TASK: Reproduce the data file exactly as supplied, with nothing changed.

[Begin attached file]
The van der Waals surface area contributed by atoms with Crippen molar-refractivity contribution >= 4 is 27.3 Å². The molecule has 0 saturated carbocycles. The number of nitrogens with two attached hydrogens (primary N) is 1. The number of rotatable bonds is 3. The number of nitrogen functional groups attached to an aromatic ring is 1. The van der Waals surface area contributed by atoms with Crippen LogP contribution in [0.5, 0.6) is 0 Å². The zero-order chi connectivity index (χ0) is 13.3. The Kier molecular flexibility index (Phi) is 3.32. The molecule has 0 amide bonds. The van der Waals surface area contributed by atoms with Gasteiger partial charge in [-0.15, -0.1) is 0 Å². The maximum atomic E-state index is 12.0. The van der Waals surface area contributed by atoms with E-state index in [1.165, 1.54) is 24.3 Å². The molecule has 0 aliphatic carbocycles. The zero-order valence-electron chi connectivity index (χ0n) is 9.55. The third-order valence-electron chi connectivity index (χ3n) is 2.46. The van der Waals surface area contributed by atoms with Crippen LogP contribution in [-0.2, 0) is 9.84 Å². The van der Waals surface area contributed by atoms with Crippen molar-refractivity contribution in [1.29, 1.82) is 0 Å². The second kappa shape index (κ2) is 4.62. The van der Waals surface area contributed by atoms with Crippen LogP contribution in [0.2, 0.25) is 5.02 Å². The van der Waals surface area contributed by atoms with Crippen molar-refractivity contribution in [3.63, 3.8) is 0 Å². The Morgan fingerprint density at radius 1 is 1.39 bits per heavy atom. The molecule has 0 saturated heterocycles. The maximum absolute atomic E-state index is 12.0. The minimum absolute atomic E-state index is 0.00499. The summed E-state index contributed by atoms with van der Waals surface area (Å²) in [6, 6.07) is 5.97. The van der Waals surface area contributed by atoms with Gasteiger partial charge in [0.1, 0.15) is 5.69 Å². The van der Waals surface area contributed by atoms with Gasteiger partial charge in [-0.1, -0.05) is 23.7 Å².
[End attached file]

The van der Waals surface area contributed by atoms with Crippen molar-refractivity contribution >= 4 is 27.3 Å². The molecule has 0 saturated carbocycles. The number of nitrogens with two attached hydrogens (primary N) is 1. The number of rotatable bonds is 3. The number of nitrogen functional groups attached to an aromatic ring is 1. The van der Waals surface area contributed by atoms with Crippen LogP contribution in [0.5, 0.6) is 0 Å². The zero-order chi connectivity index (χ0) is 13.3. The Kier molecular flexibility index (Phi) is 3.32. The molecule has 0 amide bonds. The van der Waals surface area contributed by atoms with Gasteiger partial charge in [-0.15, -0.1) is 0 Å². The maximum atomic E-state index is 12.0. The van der Waals surface area contributed by atoms with E-state index in [1.165, 1.54) is 24.3 Å². The molecule has 0 aliphatic carbocycles. The zero-order valence-electron chi connectivity index (χ0n) is 9.55. The third-order valence-electron chi connectivity index (χ3n) is 2.46. The van der Waals surface area contributed by atoms with Crippen LogP contribution in [-0.2, 0) is 9.84 Å². The van der Waals surface area contributed by atoms with Crippen molar-refractivity contribution in [1.29, 1.82) is 0 Å². The second kappa shape index (κ2) is 4.62. The van der Waals surface area contributed by atoms with Crippen LogP contribution in [0.2, 0.25) is 5.02 Å². The van der Waals surface area contributed by atoms with Crippen molar-refractivity contribution in [3.63, 3.8) is 0 Å². The Morgan fingerprint density at radius 1 is 1.39 bits per heavy atom. The molecule has 0 saturated heterocycles. The maximum absolute atomic E-state index is 12.0. The minimum absolute atomic E-state index is 0.00499. The summed E-state index contributed by atoms with van der Waals surface area (Å²) in [6, 6.07) is 5.97. The van der Waals surface area contributed by atoms with Gasteiger partial charge in [0.1, 0.15) is 5.69 Å². The van der Waals surface area contributed by atoms with Gasteiger partial charge in [-0.1, -0.05) is 23.7 Å².